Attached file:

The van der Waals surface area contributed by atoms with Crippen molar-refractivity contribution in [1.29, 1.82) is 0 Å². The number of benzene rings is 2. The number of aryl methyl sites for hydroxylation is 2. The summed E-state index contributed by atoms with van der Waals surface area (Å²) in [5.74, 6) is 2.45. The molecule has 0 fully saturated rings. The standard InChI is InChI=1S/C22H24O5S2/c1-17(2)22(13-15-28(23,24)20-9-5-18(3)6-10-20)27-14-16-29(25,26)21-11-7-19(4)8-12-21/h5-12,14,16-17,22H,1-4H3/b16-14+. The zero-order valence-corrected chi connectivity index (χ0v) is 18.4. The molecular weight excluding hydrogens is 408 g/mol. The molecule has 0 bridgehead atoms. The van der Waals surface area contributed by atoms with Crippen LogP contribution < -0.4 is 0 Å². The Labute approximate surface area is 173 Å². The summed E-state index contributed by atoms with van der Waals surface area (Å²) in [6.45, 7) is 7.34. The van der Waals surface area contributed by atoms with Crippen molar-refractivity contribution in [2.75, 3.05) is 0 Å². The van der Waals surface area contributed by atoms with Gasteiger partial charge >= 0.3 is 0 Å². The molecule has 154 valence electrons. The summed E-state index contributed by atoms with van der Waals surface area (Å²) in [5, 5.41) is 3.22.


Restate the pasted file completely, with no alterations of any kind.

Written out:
The van der Waals surface area contributed by atoms with Crippen molar-refractivity contribution in [1.29, 1.82) is 0 Å². The number of benzene rings is 2. The number of aryl methyl sites for hydroxylation is 2. The summed E-state index contributed by atoms with van der Waals surface area (Å²) in [5.74, 6) is 2.45. The molecule has 0 fully saturated rings. The standard InChI is InChI=1S/C22H24O5S2/c1-17(2)22(13-15-28(23,24)20-9-5-18(3)6-10-20)27-14-16-29(25,26)21-11-7-19(4)8-12-21/h5-12,14,16-17,22H,1-4H3/b16-14+. The zero-order valence-corrected chi connectivity index (χ0v) is 18.4. The molecular weight excluding hydrogens is 408 g/mol. The molecule has 0 bridgehead atoms. The van der Waals surface area contributed by atoms with Crippen LogP contribution < -0.4 is 0 Å². The Labute approximate surface area is 173 Å². The summed E-state index contributed by atoms with van der Waals surface area (Å²) in [6.45, 7) is 7.34. The van der Waals surface area contributed by atoms with Crippen molar-refractivity contribution in [2.75, 3.05) is 0 Å². The van der Waals surface area contributed by atoms with Gasteiger partial charge >= 0.3 is 0 Å². The molecule has 154 valence electrons. The summed E-state index contributed by atoms with van der Waals surface area (Å²) in [5, 5.41) is 3.22.